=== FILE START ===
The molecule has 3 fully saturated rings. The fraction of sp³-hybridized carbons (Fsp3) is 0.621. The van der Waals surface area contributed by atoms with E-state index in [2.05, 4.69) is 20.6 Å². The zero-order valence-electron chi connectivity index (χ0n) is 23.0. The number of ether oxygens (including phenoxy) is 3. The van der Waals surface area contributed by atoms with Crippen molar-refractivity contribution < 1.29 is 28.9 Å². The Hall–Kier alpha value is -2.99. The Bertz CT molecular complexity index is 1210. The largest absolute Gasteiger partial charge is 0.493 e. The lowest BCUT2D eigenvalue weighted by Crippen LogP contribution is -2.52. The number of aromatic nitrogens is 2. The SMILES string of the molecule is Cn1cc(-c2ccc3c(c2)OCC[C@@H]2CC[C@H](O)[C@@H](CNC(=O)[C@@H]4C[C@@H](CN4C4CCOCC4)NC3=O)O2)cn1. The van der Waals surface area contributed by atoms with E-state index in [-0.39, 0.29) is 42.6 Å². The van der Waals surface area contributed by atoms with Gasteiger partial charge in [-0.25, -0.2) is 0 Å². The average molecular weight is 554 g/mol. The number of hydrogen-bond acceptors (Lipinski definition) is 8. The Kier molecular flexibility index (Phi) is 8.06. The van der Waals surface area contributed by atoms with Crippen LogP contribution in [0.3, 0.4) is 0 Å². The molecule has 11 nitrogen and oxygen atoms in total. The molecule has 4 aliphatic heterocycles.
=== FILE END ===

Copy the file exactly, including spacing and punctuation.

The molecule has 3 fully saturated rings. The fraction of sp³-hybridized carbons (Fsp3) is 0.621. The van der Waals surface area contributed by atoms with E-state index in [2.05, 4.69) is 20.6 Å². The zero-order valence-electron chi connectivity index (χ0n) is 23.0. The number of ether oxygens (including phenoxy) is 3. The van der Waals surface area contributed by atoms with Crippen molar-refractivity contribution < 1.29 is 28.9 Å². The Hall–Kier alpha value is -2.99. The Bertz CT molecular complexity index is 1210. The largest absolute Gasteiger partial charge is 0.493 e. The lowest BCUT2D eigenvalue weighted by Crippen LogP contribution is -2.52. The number of aromatic nitrogens is 2. The SMILES string of the molecule is Cn1cc(-c2ccc3c(c2)OCC[C@@H]2CC[C@H](O)[C@@H](CNC(=O)[C@@H]4C[C@@H](CN4C4CCOCC4)NC3=O)O2)cn1. The van der Waals surface area contributed by atoms with E-state index in [-0.39, 0.29) is 42.6 Å². The van der Waals surface area contributed by atoms with Gasteiger partial charge in [-0.25, -0.2) is 0 Å². The average molecular weight is 554 g/mol. The number of hydrogen-bond acceptors (Lipinski definition) is 8. The Kier molecular flexibility index (Phi) is 8.06. The van der Waals surface area contributed by atoms with Crippen LogP contribution in [0.3, 0.4) is 0 Å². The molecule has 11 nitrogen and oxygen atoms in total. The molecule has 4 aliphatic heterocycles.